As seen above, each sub-frame is interleaved with a number of zero symbols, shown above as a K-1 number of interleaved zero symbols, such that each sub-frame is of the same length as the original frame. A number of zero symbols are also added to the beginning and end of the sub-frames to make the length of each sub-frame equal to N (N=16 in this case). Of course, it can be easily envisioned that the partitioning of the frame into K sub-frames can be increased to a greater number of zero-interleaved sub-frames. A greater K number of sub-frames require a greater number K-1 of interleaved zero coefficients. For example, 5 sub-frames with 4 interleaved zero coefficients, or 6 sub-frames with 5 interleaved zero coefficients, and so forth for up to K sub-frames with K-1 interleaved zero coefficients. The K number of sub-frames can be chosen according to the memory latency of the computer. Computer processors with greater memory latency will benefit from a greater degree of K partitioning. Splitting or partitioning of the sub-frames with the interleaved zero symbols can be implemented by simply manipulating the coefficients in computer registers, computer memory, or with dedicated electronic circuitry. Because the partitioning K is known a priori, the zero symbols needn't be actually stored in memory or registers, but the circuitry described below operates as if such interleaved zero symbols where actually present in the sub-frames.

Steps 32, 34, 36, and 38 calculate the remainder for a single sub-frame. These operations must be repeated for each sub-frame. One aspect of this invention is that the calculations of the remainder for each sub-frame can proceed concurrently. At step 32, the remainder of the sub-frame is updated by first creating an index for accessing a look-up table of recirculation values. The index is equal to the current remainder. In accordance with an aspect of the invention, the values in the look-up table correspond to the value of the shift registers after being shifted and XORed an amount equal to K* m bits, where K is the interleave factor and m is the number of bits in a symbol. The first (K-1)*m shifts account for the interleaved zeros symbols in the sub-frame, the last m shifts correspond to clocking the shift register for the m-bit symbol from the sub-frame corresponding to data originally in the frame. The number of interleaved zeroes varies according to the level of partitioning K of the frame. Thus, the look-up table will differ according to the level of partitioning K of the frame to account for the K-1 number of interleaved zero symbols. In this example, the look-up table will be referred to as CRCMODK[ ] where the value of K will differ with the degree of partitioning K. For example, for K=2, the appropriate look-up table will be referred to as CRCMOD2[ ] and is adapted to account one interleaved zero symbol between each original symbol. For K=4, the appropriate look-up table will be referred to as CRCMOD4[ ] and is adapted to account for 3 interleaved zero symbols. An exemplary method to generate the look-up table CRCMODK[ ] will be described below in more detail.

At step 34, the look-up table CRCMODK[ ] stored in memory is accessed using the index to return the appropriate value. Reading a value from the look-up table CRCMODK[ ] is equivalent to shifting K*m zero bits through the circuit of FIG. 1, with the Ri values initialized to the index value.

At step 36, the next symbol from the incoming message frame is XORed with the recirculated remainder to complete the division iteration.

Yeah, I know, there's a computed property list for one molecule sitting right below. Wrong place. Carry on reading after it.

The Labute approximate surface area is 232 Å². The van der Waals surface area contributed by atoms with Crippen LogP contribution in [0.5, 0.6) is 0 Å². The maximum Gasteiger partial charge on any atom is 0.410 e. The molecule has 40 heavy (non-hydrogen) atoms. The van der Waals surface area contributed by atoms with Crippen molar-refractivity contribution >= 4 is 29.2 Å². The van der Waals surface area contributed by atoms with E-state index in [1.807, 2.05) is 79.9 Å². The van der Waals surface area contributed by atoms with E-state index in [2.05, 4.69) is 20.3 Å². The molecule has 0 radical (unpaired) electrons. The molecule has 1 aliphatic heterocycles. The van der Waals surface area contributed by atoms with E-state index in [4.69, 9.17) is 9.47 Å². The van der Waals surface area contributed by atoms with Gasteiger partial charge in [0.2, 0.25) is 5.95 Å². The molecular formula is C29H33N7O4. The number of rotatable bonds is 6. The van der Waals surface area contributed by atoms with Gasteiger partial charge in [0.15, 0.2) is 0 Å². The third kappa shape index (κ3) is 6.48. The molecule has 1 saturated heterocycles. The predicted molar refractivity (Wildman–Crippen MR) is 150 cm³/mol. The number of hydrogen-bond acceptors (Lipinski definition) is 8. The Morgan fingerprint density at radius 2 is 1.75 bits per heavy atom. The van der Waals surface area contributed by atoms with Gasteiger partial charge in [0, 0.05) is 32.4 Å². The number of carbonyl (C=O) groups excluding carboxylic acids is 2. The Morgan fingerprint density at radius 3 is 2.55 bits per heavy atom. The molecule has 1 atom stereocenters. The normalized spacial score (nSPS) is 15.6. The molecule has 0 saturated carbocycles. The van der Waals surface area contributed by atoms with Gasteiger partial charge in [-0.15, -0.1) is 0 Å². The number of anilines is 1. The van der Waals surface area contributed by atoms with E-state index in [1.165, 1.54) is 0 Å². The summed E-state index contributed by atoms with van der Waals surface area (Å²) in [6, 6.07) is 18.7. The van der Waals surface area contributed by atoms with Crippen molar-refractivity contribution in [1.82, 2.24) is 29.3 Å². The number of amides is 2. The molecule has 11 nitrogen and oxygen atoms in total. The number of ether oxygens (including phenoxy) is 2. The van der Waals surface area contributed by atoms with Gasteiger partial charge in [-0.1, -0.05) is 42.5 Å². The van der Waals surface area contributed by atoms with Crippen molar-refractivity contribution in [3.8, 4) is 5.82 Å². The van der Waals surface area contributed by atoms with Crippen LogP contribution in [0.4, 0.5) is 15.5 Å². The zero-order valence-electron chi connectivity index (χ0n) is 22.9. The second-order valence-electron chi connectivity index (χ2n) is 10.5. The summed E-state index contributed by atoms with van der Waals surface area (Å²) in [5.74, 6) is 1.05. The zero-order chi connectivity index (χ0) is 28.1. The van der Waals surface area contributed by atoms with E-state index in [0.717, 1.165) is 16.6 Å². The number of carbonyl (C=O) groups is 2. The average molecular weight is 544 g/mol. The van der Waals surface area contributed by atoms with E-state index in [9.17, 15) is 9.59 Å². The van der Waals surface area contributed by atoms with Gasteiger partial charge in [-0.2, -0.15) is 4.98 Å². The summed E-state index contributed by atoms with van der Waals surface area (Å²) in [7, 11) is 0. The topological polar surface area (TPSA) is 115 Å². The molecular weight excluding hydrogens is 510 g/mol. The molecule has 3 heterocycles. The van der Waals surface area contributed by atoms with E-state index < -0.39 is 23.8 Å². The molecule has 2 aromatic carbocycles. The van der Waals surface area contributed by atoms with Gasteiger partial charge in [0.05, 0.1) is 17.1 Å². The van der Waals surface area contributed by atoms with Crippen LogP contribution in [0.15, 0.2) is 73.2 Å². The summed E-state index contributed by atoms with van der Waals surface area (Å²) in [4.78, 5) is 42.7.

At step 38, the remainder calculation of the sub-frame iteratively repeats for each non-interleaved symbol (i.e. a symbol di from original frame) of the sub-frame. For each non-interleaved symbol the first look-up table CRCMODK[ ] is accessed to return the result of the remainder recirculation taking into account the interleaved zero symbols. The remainder is then added using an exclusive-OR operation with the non- interleaved symbol from the sub-frame, to form a new remainder. Steps 32, 34 and 36 are iteratively repeated for each non- interleaved symbol of the sub-frame. In accordance with the present invention, the remainder calculation of a number of sub-frames can be carried out simultaneously. For example, the remainder calculation of a first sub-frame may become idle awaiting a latent memory access to the CRCMODK[ ] look-up table. During the memory latency, the remainder calculation of a second sub-frame may be initiated. The calculation of the second sub-frame may proceed until it initiates a latent memory access and must await results to be returned from memory. If the first sub-frame calculation has completed its memory access, the remainder calculation of the first sub-frame can be resumed. If the first sub-frame has not completed its memory access, the remainder calculation of a third sub-frame can be initiated. Depending on the memory latency of the computer, an appropriate level of partitioning K of the sub-frame can be chosen to prevent the computer processor from being idle during memory accesses.

After the steps 32, 34 and 36 are completed for each sub-frame, the remainder for the sub-frames. CRC(D0), CRC(D1), CRC(D2), CRC(D3) . . . CRC(DK) are updated.

At step 40 each of the calculated sub-frame CRC(Dk)s are combined to form the remainder of the frame of data. Now referring to FIG. 4, a description of the step of combining the sub-frame remainders at step 40 of FIG. 3 is provided in more detail. Generally, the remainders of the sub-frames can be combined using an exclusive-OR of the CRC(Dk)s of the individual sub-frames to form the remainder of the frame:

CRC(D)=CRC(D0)⊕CRC(D1)⊕CRC(D2)⊕CRC(D3)

The calculation of the CRC(Dk)s of the individual sub-frames, however, do not include the extra zeroed symbols at the end of the sub-frames D0, D1, D2 . . . , DK-2. Thus, the calculated CRC(Dk)s of those sub-frames must be modified to account for those additional zeros before being summed to form the final CRC(D). Below are the formats for the sub-frames Dk used to calculate the CRC(Dk)s in the sub-frame calculation.

D0 =d15,0,0,0, d11,0,0,0, d7,0,0,0, d3,0,0,0

D1 =0, d14,0,0,0, d10,0,0,0 d6,0,0,0, d2,0,0

D2 =0,0, d13,0,0,0, d9,0,0,0, d5,0,0,0, d1,0